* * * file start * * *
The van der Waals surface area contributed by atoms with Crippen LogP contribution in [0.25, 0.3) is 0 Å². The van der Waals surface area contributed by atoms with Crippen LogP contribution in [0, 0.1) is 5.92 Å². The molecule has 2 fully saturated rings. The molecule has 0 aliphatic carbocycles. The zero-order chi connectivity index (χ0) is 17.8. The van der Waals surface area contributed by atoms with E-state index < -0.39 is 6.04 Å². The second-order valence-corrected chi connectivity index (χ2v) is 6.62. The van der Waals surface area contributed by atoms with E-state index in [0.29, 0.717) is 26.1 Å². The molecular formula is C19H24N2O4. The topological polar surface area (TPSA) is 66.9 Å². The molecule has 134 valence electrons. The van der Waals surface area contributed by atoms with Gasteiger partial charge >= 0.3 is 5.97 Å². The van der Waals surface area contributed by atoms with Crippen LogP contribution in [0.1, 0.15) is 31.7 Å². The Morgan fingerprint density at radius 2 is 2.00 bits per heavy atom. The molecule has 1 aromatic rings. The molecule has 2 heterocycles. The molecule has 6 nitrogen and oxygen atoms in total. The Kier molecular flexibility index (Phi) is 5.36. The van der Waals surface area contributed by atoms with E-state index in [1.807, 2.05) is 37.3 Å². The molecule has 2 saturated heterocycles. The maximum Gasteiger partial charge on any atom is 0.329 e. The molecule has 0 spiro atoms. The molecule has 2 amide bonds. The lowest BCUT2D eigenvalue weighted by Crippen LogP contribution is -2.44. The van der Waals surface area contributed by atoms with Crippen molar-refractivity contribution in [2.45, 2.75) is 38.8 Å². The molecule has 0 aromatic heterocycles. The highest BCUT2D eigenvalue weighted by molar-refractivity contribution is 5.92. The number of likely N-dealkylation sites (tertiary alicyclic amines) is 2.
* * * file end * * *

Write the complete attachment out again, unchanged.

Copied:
The van der Waals surface area contributed by atoms with Crippen LogP contribution in [0.25, 0.3) is 0 Å². The van der Waals surface area contributed by atoms with Crippen LogP contribution in [0, 0.1) is 5.92 Å². The molecule has 2 fully saturated rings. The molecule has 0 aliphatic carbocycles. The zero-order chi connectivity index (χ0) is 17.8. The van der Waals surface area contributed by atoms with E-state index < -0.39 is 6.04 Å². The second-order valence-corrected chi connectivity index (χ2v) is 6.62. The van der Waals surface area contributed by atoms with E-state index in [0.29, 0.717) is 26.1 Å². The molecular formula is C19H24N2O4. The topological polar surface area (TPSA) is 66.9 Å². The molecule has 134 valence electrons. The van der Waals surface area contributed by atoms with Gasteiger partial charge >= 0.3 is 5.97 Å². The van der Waals surface area contributed by atoms with Crippen LogP contribution in [0.1, 0.15) is 31.7 Å². The Morgan fingerprint density at radius 2 is 2.00 bits per heavy atom. The molecule has 1 aromatic rings. The molecule has 2 heterocycles. The molecule has 6 nitrogen and oxygen atoms in total. The Kier molecular flexibility index (Phi) is 5.36. The van der Waals surface area contributed by atoms with E-state index in [1.807, 2.05) is 37.3 Å². The molecule has 2 saturated heterocycles. The maximum Gasteiger partial charge on any atom is 0.329 e. The molecule has 0 spiro atoms. The molecule has 2 amide bonds. The lowest BCUT2D eigenvalue weighted by Crippen LogP contribution is -2.44. The van der Waals surface area contributed by atoms with Crippen molar-refractivity contribution in [2.45, 2.75) is 38.8 Å². The molecule has 0 aromatic heterocycles. The highest BCUT2D eigenvalue weighted by molar-refractivity contribution is 5.92. The number of likely N-dealkylation sites (tertiary alicyclic amines) is 2.